Probing Backbone Hydrogen Bonds in Proteins by Amide-to-Ester Mutations
Research output: Contribution to journal › Review › Research › peer-review
All proteins contain characteristic backbones formed of consecutive amide bonds, which can engage in hydrogen bonds. However, the importance of these is not easily addressed by conventional technologies that only allow for side-chain substitutions. By contrast, technologies such as nonsense suppression mutagenesis and protein ligation allow for manipulation of the protein backbone. In particular, replacing the backbone amide groups with ester groups, that is, amide-to-ester mutations, is a powerful tool to examine backbone-mediated hydrogen bonds. In this minireview, we showcase examples of how amide-to-ester mutations can be used to uncover pivotal roles of backbone-mediated hydrogen bonds in protein recognition, folding, function, and structure.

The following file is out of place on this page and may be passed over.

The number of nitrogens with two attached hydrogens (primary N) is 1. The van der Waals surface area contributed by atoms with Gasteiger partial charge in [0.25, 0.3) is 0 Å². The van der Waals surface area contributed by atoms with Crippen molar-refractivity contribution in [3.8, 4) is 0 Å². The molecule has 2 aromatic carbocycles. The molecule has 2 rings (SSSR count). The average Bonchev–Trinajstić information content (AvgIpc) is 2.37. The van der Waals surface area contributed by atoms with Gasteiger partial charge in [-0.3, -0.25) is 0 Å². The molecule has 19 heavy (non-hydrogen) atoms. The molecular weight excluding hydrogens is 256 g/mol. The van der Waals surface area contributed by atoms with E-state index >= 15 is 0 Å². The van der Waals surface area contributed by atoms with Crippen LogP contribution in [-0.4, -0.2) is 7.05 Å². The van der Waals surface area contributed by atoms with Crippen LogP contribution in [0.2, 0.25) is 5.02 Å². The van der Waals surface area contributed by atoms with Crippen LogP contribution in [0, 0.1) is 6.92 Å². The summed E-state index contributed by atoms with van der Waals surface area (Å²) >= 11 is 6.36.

|Publication status||Published - 18 Oct 2018|
- amide-to-ester mutations, hydrogen bonds, protein backbone, proteins, structure and function